Which Stamp to Pick?

You can choose any rubber stamp of your choice, mounted or unmounted, keeping the size of the surface you want to stamp on in mind. If the stamp does not fit the wooden surface then the image will not look good and attractive. And also, you can use the same stamps as the ones you use for card-making to make an attractive and abstract image.

Stamping on Wooden Discs

We have chosen wooden discs as they are ideal for stamping, you can use any other wooden shape of your choice if you like. Make sure to select the wood wisely as the porous surface of the untreated wood can cause the ink or colors to bleed through. It is also better to practice stamping on rough sheets or other unknown surfaces before stamping on wooden discs. After enough practice, take the stamps, add some dark color ink, and stamp it on the discs. If you see ink running through the grains of the wood, then paint the surface of the wood to seal the pores.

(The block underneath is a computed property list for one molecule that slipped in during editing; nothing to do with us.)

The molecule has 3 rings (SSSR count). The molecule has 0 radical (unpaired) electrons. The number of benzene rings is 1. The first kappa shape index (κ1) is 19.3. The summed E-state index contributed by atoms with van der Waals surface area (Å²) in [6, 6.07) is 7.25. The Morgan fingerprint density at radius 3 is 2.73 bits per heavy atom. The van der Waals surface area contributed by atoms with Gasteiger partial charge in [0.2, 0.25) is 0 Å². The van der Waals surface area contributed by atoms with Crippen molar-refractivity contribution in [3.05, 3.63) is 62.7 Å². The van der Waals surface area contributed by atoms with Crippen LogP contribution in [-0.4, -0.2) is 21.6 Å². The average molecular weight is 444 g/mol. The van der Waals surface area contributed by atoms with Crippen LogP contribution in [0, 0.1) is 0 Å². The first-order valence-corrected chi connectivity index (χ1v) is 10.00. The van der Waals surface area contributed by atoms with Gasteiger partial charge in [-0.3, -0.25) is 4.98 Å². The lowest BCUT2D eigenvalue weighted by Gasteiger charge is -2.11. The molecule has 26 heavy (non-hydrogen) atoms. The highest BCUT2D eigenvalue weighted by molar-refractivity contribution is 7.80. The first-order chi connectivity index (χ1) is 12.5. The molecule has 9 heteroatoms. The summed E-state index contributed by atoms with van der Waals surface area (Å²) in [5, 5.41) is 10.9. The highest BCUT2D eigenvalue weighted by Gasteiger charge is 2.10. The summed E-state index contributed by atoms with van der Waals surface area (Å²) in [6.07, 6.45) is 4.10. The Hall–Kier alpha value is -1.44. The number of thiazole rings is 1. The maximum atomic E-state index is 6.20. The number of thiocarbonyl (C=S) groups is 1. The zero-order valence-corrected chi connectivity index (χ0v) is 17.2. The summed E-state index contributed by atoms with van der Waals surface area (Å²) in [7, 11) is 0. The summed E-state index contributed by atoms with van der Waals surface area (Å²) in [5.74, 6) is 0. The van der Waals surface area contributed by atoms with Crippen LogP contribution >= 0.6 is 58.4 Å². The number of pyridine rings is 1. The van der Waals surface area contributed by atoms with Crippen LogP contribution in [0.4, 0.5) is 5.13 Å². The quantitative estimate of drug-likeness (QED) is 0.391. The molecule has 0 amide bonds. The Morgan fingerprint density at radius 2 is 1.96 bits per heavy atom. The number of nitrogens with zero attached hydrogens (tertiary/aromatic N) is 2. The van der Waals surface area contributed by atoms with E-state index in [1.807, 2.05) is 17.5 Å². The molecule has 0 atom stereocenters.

When you do this, put even pressure from all sides so that the image does not look smudged or blotchy. Also, you need to be very careful with your fingers while stamping to make sure that the disc does not slip. Afterward, leave the piece to dry for some time.

Add a Finishing Touch

You can leave the stamped images on the wooden discs uncolored so that the wood is seen through. And if you want to color the image, then first check if the color bleeds or else, it will have a distorted and unfinished effect on the image. You can use color pencils or chalk to color as they are dry colors and won’t run through the grains. Seal the piece with a clear varnish to protect the image on wood.  

Reference Image
}); $('.clear').on('click', function () { $('.ala_carte_details').empty(); $('.pay-btn').show(); });